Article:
Having said that, while Western influences are rapidly flowing into the realm of Indian fashion, the craft and heritage of the country is one that no one does better than India’s veterans. Think working with artisans, intricate craftsmanship, detailing and embroidery or the rich colour palette that celebrates our nation, is a legacy that even the GenNext Designers would like to hold onto.  “The kind of creativity and innovation that India has to offer is beyond imagination. With a rich history, a lineage of craftsmanship, a wealth of age-old crafts, a blend of traditional and modern techniques, a fusion of diverse crafts, and more, the country is a treasure trove of creative expression. This legacy is ingrained in every corner of the country, and it has a profound impact on our design approach, both consciously and subconsciously,” says Sharma.  On the contrary, Aneja aptly says, one way for veterans to bring a fresh perspective to Indian fashion is the move away from the celebrity bubble. “A lot of young people are unable to relate to traditional/veteran brands because they haven’t evolved much, the visual identity has become mundane and the Bollywood glamourous cannot be the only driving force, instead it needs to be relatable. However, Aneja believes that it would be a delight to see veterans collaborating with younger brands and individuals to get a feel of what the current generation wants. This for her is a starting point for fresh designs. “Collaborations have been so powerful in the West with the coming together of different audiences. I also think traditional fashion houses do need to get new blood as creative directors into their teams. It would make a world of a difference according to me. Also fashion weeks! We need something to change drastically! It’s been 20 years of the same type of shows, runways and models.” And to be honest, we couldn’t be more in agreement, this is the creative boundary veterans need to push to bring a new take on runways, and the missing zeal.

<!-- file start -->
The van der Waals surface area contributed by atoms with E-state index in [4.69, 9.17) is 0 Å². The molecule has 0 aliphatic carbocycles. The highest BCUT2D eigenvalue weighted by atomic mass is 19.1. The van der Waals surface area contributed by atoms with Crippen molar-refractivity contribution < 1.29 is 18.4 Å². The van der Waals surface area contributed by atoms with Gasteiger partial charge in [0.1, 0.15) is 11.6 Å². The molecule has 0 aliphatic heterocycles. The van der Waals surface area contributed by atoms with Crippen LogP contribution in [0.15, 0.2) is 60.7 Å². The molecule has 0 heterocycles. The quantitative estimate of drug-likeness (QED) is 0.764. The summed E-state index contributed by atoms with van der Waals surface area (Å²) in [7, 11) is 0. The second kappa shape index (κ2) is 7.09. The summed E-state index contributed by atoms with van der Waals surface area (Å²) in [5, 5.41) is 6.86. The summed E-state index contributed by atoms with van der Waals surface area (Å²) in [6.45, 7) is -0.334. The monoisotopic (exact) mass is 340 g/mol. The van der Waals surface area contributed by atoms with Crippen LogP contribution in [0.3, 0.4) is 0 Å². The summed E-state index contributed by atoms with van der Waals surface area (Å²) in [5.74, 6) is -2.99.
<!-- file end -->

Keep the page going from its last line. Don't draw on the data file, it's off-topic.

Photo Courtesy: GenNext Show Lakme Fashion Week (L) , 431-88 (middle), ReLan (R)